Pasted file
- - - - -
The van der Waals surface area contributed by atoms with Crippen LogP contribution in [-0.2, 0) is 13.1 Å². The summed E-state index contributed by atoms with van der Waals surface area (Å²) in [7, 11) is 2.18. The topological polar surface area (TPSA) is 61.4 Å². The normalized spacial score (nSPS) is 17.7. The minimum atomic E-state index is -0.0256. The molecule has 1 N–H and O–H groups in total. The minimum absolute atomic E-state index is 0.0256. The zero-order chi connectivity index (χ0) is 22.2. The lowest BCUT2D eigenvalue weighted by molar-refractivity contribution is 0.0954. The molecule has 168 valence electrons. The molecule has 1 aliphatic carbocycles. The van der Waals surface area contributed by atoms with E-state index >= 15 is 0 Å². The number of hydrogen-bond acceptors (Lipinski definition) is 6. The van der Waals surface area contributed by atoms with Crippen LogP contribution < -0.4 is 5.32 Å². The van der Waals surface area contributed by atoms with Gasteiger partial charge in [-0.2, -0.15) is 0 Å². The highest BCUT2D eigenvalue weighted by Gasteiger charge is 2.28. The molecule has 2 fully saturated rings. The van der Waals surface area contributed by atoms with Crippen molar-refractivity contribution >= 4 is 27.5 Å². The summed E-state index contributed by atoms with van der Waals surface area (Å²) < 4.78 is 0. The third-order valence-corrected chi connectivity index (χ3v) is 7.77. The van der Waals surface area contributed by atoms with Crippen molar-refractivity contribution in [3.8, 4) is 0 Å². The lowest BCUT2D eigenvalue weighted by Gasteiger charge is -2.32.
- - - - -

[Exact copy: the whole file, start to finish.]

The van der Waals surface area contributed by atoms with Crippen LogP contribution in [-0.2, 0) is 13.1 Å². The summed E-state index contributed by atoms with van der Waals surface area (Å²) in [7, 11) is 2.18. The topological polar surface area (TPSA) is 61.4 Å². The normalized spacial score (nSPS) is 17.7. The minimum atomic E-state index is -0.0256. The molecule has 1 N–H and O–H groups in total. The minimum absolute atomic E-state index is 0.0256. The zero-order chi connectivity index (χ0) is 22.2. The lowest BCUT2D eigenvalue weighted by molar-refractivity contribution is 0.0954. The molecule has 168 valence electrons. The molecule has 1 aliphatic carbocycles. The van der Waals surface area contributed by atoms with E-state index >= 15 is 0 Å². The number of hydrogen-bond acceptors (Lipinski definition) is 6. The van der Waals surface area contributed by atoms with Crippen LogP contribution < -0.4 is 5.32 Å². The van der Waals surface area contributed by atoms with Gasteiger partial charge in [-0.2, -0.15) is 0 Å². The highest BCUT2D eigenvalue weighted by Gasteiger charge is 2.28. The molecule has 2 fully saturated rings. The van der Waals surface area contributed by atoms with Crippen molar-refractivity contribution >= 4 is 27.5 Å². The summed E-state index contributed by atoms with van der Waals surface area (Å²) < 4.78 is 0. The third-order valence-corrected chi connectivity index (χ3v) is 7.77. The van der Waals surface area contributed by atoms with Crippen molar-refractivity contribution in [3.8, 4) is 0 Å². The lowest BCUT2D eigenvalue weighted by Gasteiger charge is -2.32.